It seems that most people come to the red pill seeking self improvement and then often fall into learned helplessness after learning how deep the rot is. Once you know what’s going on, reading more than 20 mins of politics a day has no benefit. Transitioning into self improvement and working towards goals of self and group is only natural. But so too is the opposite, the do-nothingness of the majority…

          The biggest problem the alt right has is that it does not believe it can win…

          The number 1 solution to this problem will be new leaders with the persuasive power and style of Trump that know how to uplift their followers instead of LARPING and compulsively black-pilling.

          • > The number 1 solution to this problem will be new leaders with the persuasive power and style of Trump that know how to uplift their followers instead of LARPING and compulsively black-pilling.

            This leader will also need a positive, future vision for our GROUP/society. Is anyone working on it? There’s a lot of dystopian junk out there, but it doesn’t seem like anyone has any solid long term plans that are inspiring (lookin at you Zucks => https://www.theguardian.com/technology/shortcuts/2017/feb/17/facebook-manifesto-mark-zuckerberg-letter-world-politics). People need to believe they are part of something bigger, not just some cogs in a weird deracinated neo liberal global state with no goals sans maximizing trade and creating markets.

            • MM says:

              The vision should be for the simple existence of our people in happiness, especially SPIRITUAL happiness. Wife and kids, neighbors you trust, architecture that breathes humanity, obesity and materialism/hedonism gone, faith in God!
              People can flesh it out as they like but the things above are what we all really want.

      • > Lack of believe in oneself and of even the possibility of success seems to be the most destructive.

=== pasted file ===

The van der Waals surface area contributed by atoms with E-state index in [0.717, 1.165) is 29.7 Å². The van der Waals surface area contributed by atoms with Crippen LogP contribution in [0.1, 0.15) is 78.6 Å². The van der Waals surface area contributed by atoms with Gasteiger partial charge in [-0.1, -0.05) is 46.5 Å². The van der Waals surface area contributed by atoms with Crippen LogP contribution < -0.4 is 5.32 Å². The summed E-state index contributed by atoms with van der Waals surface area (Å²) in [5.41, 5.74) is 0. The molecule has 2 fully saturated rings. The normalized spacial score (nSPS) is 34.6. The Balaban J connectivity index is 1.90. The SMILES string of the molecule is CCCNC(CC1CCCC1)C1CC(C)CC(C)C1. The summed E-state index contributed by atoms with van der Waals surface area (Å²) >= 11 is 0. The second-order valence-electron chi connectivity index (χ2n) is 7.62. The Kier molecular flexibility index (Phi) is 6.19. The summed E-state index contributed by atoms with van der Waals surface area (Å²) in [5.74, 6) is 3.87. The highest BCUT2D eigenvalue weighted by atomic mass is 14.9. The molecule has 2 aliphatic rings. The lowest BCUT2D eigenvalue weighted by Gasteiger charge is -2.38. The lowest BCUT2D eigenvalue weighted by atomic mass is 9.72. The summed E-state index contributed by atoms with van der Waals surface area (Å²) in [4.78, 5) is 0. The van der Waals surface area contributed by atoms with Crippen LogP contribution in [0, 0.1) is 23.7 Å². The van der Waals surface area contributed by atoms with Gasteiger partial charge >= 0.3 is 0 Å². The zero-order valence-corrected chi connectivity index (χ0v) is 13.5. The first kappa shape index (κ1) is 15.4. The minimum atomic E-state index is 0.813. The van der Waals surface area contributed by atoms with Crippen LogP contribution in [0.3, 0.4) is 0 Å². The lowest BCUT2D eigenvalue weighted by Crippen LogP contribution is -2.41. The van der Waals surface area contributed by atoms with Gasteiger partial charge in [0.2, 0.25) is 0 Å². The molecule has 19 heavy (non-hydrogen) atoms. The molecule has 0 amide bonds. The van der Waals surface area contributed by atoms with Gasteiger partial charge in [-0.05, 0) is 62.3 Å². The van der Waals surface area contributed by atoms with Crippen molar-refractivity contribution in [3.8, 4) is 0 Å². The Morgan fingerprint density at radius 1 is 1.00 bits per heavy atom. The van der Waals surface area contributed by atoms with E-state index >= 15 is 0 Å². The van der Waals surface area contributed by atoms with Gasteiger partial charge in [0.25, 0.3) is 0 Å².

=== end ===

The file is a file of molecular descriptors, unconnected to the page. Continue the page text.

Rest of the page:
> Yeah, I gotta agree with that. After taking a huge beating that I didn’t understand at all.

        Agree 100%. Still working on this.

        My past 10ish years: lack of awareness of my aspieness/INTPness (Im prob aspie more in the internet sense than full blown clinical sense) -> leave stablish home environment -> modern uni poz environmental trigger -> short term depression/anxiety -> bad normie coping methods with no dopamine rewards for doing normie stuff -> anxiety/exacerbation of aspieness INTPness -> more normie advice, more attempts to be normie -> failure/deeper depression -> loss of confidence/destruction of positive self image/lack in belief of any sort of possibilty of success -> long term depression/anxiety/total social collapse/isolation/lack of basic functioning -> slow term recovery/total rebuilding of self w/ a more realistic worldview/more awareness

        • Akuma says:

          Fuck no. They are lesser than you in everyway. Please stop with this nonsense that because they are “normal” they are better thAn you. Trump is President and he did nothing wrong. There is no excuse why these normies cannot be put in their places. It’s only fair after the way they have treated us.

        • MM says:

          Will do my best to give you the info to solve your problems(Will read another book on doing well with people next).
          In the meantime, muh new book boildown is all about how to believe in yourself!

          The No. 1 thing(Can say from experience!) is cutting out the consumption of useless or negative info, music, etc. and replacing with uplifting info. Just check the news, don’t, for ex, watch a couple hours of Alex Jones “for shits n giggles”. It’ll fuck your mood up!

          You can do it, and it will make you feel much better even if you only cut half of it out!

    • Aeoli Pera says:

      >Bullshit. Money and bureaucrats are the only thing holding a creative person back.